Emerging from relative radio silence after its explosive reveal in 2015, Crackdown 3 is back at E3 in full force. We had a chance to play through a ten minute demo and chat with design director Gareth Wilson about the upcoming third-person action game.
In Crackdown 3’s future, the world has been ravaged by a series of terrorist attacks using a mysterious new weapon called Chimera. You work for an elite agency, sent in to track Chimera to its source and stop the attacks. The trail sends you to New Providence, a small, urban island in the Pacific run by a shadowy corporation. After an ambush leaves you reeling, you (and up to three fellow agents in co-op) will gather your wits to take down the criminal organization running the island, and find out who is behind the attacks.
Virtuous cycles of badassery
The best way to investigate is, of course, to fly around the city like a badass superhero, blowing up everything in your path. The closest gameplay analog in recent memory is definitely Saints Row IV. While Crackdown 3 isn’t quite as overtly irreverent as Volition’s deliberately silly GTA-like, it embraces the same bombastic sensibility and over-the-top power fantasy.
It’s all designed around being completely freeform, completely open.
The ludicrous powers are improved through a system very similar to the original Crackdown. Characters have stats for agility, gunplay, melee, explosives, and driving. Rather than unlocking generic points and spending them as you see fit, skills are improved by performing the relevant activity. Taking out enemies with guns or explosives add to the respective skill, allowing you to do more damage as they level up. Collecting agility orbs (positioned in tough to reach places) increases your speed and the height of your jump (and double jump).
This direct feedback between actions and capabilities is a great way for players to organically customize their play style. It felt great in the original, and it still feels great here.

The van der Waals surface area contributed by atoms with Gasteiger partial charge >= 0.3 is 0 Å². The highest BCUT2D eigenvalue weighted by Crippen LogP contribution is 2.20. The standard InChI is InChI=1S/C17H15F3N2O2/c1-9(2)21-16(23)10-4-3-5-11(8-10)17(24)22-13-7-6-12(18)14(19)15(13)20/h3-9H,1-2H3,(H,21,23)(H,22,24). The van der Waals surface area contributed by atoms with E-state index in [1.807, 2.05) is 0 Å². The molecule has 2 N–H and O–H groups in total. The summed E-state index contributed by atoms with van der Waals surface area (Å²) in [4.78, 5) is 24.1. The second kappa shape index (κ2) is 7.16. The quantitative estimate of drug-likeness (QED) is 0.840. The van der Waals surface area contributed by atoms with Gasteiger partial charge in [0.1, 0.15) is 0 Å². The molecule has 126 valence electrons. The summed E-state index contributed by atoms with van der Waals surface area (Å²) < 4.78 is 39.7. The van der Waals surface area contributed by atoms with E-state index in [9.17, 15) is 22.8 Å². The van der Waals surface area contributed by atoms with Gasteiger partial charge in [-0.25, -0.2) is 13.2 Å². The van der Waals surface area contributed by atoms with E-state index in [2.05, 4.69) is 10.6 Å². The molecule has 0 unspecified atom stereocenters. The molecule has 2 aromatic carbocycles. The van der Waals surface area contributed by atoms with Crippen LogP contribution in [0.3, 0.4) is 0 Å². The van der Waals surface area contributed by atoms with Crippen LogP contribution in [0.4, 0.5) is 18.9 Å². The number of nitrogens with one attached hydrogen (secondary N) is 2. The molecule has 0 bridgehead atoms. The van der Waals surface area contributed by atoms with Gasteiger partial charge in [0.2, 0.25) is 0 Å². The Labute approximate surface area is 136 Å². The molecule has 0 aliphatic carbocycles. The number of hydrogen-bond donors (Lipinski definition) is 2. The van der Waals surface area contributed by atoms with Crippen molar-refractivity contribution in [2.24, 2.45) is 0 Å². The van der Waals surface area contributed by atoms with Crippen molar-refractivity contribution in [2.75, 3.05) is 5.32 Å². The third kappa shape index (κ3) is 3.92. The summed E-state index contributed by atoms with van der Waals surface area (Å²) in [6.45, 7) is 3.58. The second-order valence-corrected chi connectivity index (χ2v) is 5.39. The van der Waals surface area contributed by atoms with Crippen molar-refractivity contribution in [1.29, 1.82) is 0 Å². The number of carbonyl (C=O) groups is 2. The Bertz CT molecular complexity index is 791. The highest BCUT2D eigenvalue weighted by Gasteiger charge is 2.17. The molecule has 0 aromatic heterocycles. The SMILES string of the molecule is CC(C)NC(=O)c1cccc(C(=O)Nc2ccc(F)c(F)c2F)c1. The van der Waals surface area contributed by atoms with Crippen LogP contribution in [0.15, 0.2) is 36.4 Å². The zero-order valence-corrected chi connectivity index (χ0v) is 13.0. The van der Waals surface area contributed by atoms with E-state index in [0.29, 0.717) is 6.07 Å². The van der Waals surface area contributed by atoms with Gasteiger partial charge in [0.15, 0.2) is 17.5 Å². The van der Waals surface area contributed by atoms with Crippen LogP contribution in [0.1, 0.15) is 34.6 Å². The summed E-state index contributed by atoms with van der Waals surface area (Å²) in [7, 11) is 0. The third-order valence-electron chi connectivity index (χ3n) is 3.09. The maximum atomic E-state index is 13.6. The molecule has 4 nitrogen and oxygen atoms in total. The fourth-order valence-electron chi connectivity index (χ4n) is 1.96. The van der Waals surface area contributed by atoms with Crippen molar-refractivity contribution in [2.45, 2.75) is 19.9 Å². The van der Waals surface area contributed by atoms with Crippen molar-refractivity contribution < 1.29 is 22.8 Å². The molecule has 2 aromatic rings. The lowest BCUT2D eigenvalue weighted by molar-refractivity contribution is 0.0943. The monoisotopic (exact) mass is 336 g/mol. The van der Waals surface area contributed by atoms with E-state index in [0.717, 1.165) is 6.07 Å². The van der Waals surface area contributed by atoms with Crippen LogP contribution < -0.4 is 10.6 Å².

An actual open world
The other design feature that really piqued our interest is how truly open gameplay will be in the campaign mode. “There’s no ‘mission failed’ screen,” Wilson told us. “The missions are open from the very start, and you can do whatever the hell you want.”
Your goal is to take down the city’s Kingpin by defeating their captains and lieutenants to whittle away their support. The order in which you eliminate them is completely up to you. Like in Breath of the Wild, skilled (or foolhardy) players can skip all that and head right for the Kingpin as soon as they land.
If you take the sensible course and opt to take down the Kingpin’s support first, they will eventually take notice. “As you start damaging a particular area of the city, the gang leaders get pissed off at you and start retaliating, but those retaliations can happen anywhere in the city,” Wilson told us. “If you take out enough of the captains and lieutenants, eventually the Kingpin will be like ‘Fuck you, then,’ and she’ll send in a load of guys after you.”
While many ostensibly open world games actually hold your hand quite a bit in the mission structure, Crackdown 3 is ok with letting you skip through content as you please. Wilson said he would rather encourage people to play through repeatedly and find new things, instead of ensuring that every player goes through all of the content in one go. “I want people to replay the game plenty of times,” he explained, “so you can take your level five agent back into a new game, and we’re going to have cool challenges and leader board, around things like how quickly can you take out all of the guys in one go.”
Multi-player means more chaos
Sumo only had the campaign at E3 this year, so we did not get to experience the much-vaunted destruction physics, which will feature prominently in multiplayer matches. In the single-player mode, destruction is limited to the traditional, props-based physics we’re used to seeing in games like Just Cause. Multiplayer, supported by cloud computing, will empower players to literally level the entire playing field.
Our gameplay demo was a condensed and deliberately crazy slice of the overall experience, so we’ll have to wait and see how the flow and pace works in context. As a taste of the explosive insanity that’s possible, however, it left us hungry for more.